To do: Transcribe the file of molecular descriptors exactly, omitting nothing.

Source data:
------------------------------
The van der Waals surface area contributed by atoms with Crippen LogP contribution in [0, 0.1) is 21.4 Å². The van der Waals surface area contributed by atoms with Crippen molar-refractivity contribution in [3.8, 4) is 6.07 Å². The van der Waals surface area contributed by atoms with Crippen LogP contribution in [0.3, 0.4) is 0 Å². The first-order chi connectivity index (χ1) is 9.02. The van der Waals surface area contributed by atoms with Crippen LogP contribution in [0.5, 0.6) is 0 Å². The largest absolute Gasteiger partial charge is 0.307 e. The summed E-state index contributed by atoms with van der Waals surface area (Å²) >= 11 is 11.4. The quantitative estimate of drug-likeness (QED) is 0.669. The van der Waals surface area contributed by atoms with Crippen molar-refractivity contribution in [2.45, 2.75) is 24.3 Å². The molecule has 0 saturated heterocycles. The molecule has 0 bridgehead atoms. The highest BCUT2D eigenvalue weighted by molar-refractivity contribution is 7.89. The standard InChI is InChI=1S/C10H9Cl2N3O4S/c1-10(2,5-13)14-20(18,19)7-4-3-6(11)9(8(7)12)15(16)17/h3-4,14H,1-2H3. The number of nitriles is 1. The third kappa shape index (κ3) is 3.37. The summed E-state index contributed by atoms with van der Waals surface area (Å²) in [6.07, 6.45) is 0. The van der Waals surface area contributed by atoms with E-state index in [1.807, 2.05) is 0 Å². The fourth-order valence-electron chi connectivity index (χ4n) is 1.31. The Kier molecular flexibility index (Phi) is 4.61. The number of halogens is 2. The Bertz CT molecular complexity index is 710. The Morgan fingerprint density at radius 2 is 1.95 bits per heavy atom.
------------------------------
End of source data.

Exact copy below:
The van der Waals surface area contributed by atoms with Crippen LogP contribution in [0, 0.1) is 21.4 Å². The van der Waals surface area contributed by atoms with Crippen molar-refractivity contribution in [3.8, 4) is 6.07 Å². The van der Waals surface area contributed by atoms with Crippen LogP contribution in [0.3, 0.4) is 0 Å². The first-order chi connectivity index (χ1) is 9.02. The van der Waals surface area contributed by atoms with Crippen LogP contribution in [0.5, 0.6) is 0 Å². The largest absolute Gasteiger partial charge is 0.307 e. The summed E-state index contributed by atoms with van der Waals surface area (Å²) >= 11 is 11.4. The quantitative estimate of drug-likeness (QED) is 0.669. The van der Waals surface area contributed by atoms with Crippen molar-refractivity contribution in [2.45, 2.75) is 24.3 Å². The molecule has 0 saturated heterocycles. The molecule has 0 bridgehead atoms. The highest BCUT2D eigenvalue weighted by molar-refractivity contribution is 7.89. The standard InChI is InChI=1S/C10H9Cl2N3O4S/c1-10(2,5-13)14-20(18,19)7-4-3-6(11)9(8(7)12)15(16)17/h3-4,14H,1-2H3. The number of nitriles is 1. The third kappa shape index (κ3) is 3.37. The summed E-state index contributed by atoms with van der Waals surface area (Å²) in [6.07, 6.45) is 0. The van der Waals surface area contributed by atoms with E-state index in [1.807, 2.05) is 0 Å². The fourth-order valence-electron chi connectivity index (χ4n) is 1.31. The Kier molecular flexibility index (Phi) is 4.61. The number of halogens is 2. The Bertz CT molecular complexity index is 710. The Morgan fingerprint density at radius 2 is 1.95 bits per heavy atom.